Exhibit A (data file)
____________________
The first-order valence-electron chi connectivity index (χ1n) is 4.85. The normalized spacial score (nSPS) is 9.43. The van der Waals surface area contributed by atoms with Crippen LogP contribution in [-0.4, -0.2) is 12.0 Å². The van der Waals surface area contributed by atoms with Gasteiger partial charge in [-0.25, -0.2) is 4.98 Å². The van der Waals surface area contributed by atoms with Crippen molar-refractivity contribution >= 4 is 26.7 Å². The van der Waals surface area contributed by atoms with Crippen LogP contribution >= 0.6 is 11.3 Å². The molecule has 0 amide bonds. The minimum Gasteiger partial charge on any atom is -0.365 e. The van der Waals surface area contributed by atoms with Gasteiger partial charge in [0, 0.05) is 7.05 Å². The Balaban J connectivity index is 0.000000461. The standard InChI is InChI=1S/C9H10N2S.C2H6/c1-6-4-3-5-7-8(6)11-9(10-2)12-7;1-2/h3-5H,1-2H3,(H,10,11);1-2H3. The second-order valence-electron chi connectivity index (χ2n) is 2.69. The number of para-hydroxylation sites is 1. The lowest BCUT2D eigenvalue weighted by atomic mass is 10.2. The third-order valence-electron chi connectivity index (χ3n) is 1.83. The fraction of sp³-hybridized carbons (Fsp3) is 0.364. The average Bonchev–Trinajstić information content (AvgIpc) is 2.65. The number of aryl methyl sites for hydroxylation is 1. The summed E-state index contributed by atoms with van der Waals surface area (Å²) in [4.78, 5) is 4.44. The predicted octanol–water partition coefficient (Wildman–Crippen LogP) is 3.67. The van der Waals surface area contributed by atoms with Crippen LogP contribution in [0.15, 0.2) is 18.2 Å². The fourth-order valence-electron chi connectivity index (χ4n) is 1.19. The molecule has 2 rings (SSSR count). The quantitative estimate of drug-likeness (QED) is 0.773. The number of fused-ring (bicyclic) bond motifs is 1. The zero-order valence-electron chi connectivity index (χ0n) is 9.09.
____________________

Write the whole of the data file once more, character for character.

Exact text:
The first-order valence-electron chi connectivity index (χ1n) is 4.85. The normalized spacial score (nSPS) is 9.43. The van der Waals surface area contributed by atoms with Crippen LogP contribution in [-0.4, -0.2) is 12.0 Å². The van der Waals surface area contributed by atoms with Gasteiger partial charge in [-0.25, -0.2) is 4.98 Å². The van der Waals surface area contributed by atoms with Crippen molar-refractivity contribution >= 4 is 26.7 Å². The van der Waals surface area contributed by atoms with Crippen LogP contribution >= 0.6 is 11.3 Å². The molecule has 0 amide bonds. The minimum Gasteiger partial charge on any atom is -0.365 e. The van der Waals surface area contributed by atoms with Gasteiger partial charge in [0, 0.05) is 7.05 Å². The Balaban J connectivity index is 0.000000461. The standard InChI is InChI=1S/C9H10N2S.C2H6/c1-6-4-3-5-7-8(6)11-9(10-2)12-7;1-2/h3-5H,1-2H3,(H,10,11);1-2H3. The second-order valence-electron chi connectivity index (χ2n) is 2.69. The number of para-hydroxylation sites is 1. The lowest BCUT2D eigenvalue weighted by atomic mass is 10.2. The third-order valence-electron chi connectivity index (χ3n) is 1.83. The fraction of sp³-hybridized carbons (Fsp3) is 0.364. The average Bonchev–Trinajstić information content (AvgIpc) is 2.65. The number of aryl methyl sites for hydroxylation is 1. The summed E-state index contributed by atoms with van der Waals surface area (Å²) in [4.78, 5) is 4.44. The predicted octanol–water partition coefficient (Wildman–Crippen LogP) is 3.67. The van der Waals surface area contributed by atoms with Crippen LogP contribution in [0.15, 0.2) is 18.2 Å². The fourth-order valence-electron chi connectivity index (χ4n) is 1.19. The molecule has 2 rings (SSSR count). The quantitative estimate of drug-likeness (QED) is 0.773. The number of fused-ring (bicyclic) bond motifs is 1. The zero-order valence-electron chi connectivity index (χ0n) is 9.09.